Thanks a lot Richard.

More on 1809 at the end of this post.


At that point in the year my time had to be spent preparing the specially sculpted terrain for Ken's mid 18th Century extravaganza The Battle of Madling

Followed by the highlight of my "away" gaming - 3 days of feasting and  horse and musket wargaming with the Wild Geese Wargames Group at Kenilworth

Then in July a funny thing happened on the way to the wargames room.......well the computer anyway. This blog, I'm very happy to say, has brought me a lot of personal attention, new friends and art clients. That month I was contacted by two experienced wargamers completely separately, Ian Bailey in Tetbury and Paul E, in Cheltenham. (Yes that's right I now have three wargaming Pauls in Cheltenham, all with no surnames due to national security!). One thing led to another and they were both interested  in visiting my den in Oakridge for me to stage an Imagi-nations game using Honours of War rules.

Battle of Ballensdorf

This was the first chance I'd had to revisit my Reikland campaign 1760-61  since Autumn 2021 so I went into full mode of back story, map making, plausible orbats and army points and table top objectives. I carried on where I left off (with JP and Charlie - reported in this blog post see Schlusselburg II). Those interested can see the full briefs, maps and orders of battle in the Imagi-nations download sidebar or here. It's the sort of day's entertainment scenario anyone with modest 18th Century resources could try themselves. (If you do then let me know how you got on).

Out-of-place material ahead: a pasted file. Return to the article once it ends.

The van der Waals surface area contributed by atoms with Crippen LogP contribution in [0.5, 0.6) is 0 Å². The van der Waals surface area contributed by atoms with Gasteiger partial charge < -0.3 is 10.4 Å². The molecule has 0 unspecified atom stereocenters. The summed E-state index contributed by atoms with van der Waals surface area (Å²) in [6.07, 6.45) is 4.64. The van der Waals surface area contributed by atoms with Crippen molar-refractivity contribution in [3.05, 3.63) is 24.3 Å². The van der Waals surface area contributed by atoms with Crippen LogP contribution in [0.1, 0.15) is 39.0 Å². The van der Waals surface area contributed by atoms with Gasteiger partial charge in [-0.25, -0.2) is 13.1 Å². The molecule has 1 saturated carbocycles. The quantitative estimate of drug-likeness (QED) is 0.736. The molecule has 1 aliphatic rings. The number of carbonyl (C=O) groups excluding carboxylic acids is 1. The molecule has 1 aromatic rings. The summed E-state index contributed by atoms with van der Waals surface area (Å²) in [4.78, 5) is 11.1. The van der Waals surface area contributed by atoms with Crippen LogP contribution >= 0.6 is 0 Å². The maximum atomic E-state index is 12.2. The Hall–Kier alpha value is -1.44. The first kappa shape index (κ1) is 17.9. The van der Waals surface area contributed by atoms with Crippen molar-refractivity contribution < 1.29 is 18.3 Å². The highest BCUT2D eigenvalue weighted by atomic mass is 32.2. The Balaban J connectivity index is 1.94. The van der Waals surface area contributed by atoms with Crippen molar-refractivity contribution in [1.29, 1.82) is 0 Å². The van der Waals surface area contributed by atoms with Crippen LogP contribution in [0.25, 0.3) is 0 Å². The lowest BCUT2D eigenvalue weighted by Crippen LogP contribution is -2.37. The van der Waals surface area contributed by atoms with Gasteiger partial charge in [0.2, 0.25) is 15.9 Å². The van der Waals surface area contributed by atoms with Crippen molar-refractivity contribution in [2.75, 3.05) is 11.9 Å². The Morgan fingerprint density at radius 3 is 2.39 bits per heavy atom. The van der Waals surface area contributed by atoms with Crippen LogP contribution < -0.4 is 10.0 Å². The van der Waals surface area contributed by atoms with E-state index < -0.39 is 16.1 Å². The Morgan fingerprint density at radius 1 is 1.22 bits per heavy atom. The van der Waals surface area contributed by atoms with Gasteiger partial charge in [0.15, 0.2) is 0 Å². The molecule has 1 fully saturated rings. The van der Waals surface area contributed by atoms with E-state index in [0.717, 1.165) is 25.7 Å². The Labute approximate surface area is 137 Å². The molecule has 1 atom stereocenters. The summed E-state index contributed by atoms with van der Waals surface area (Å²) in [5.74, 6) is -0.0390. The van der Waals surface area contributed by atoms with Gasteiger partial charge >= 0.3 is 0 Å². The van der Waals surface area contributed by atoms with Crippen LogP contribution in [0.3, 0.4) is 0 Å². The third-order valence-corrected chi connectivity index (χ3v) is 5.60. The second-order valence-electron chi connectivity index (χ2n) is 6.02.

County of Grunburg in Reikland, showing location of Ballensdorf

To cut a long story short, the disreputable Count Gregorius of Grunburg had fled with the remnants of his army (except two light cavalry regiments to watch the French/Savoy army) back to his capital after Schlusselburg II.  His sponsors had funded a rescue force of Hanoverians, Hessians and Prussians which in late April 1761 was approaching the French/Savoy army camped at Ewinsburg and deployed on the surrounding hills, awaiting reinforcements.

The sharp eyed will identify this as a variation on my terrain for Ken's Battle of Madling but neither Ian nor Paul was familiar with that, and this scenario was totally different. Paul was approaching from  North of the red line and Ian was able to deploy South of the blue line. He could not have troops in the purple box as this was the main camp, and part of Ian's objective was to dismantle it before the Reikland army got there (a false "jeopardy" thing on my part,  success or failure was generated by Ian's dice scores.)

I won't labour over the details but give you some photos for a flavour.  Unashamedly I'm just indulging in some of my collection here as I think it's hard to beat mid 18th Century in 28mm for visual appeal

Opening dispositions: Reikland/Grunburg/Imperial force on the right and French/Savoy force on the left

Eagle's eye view over Ballensdorf with its garrison of Grenadiers

View from the opposite direction as Hessian brigade moves forward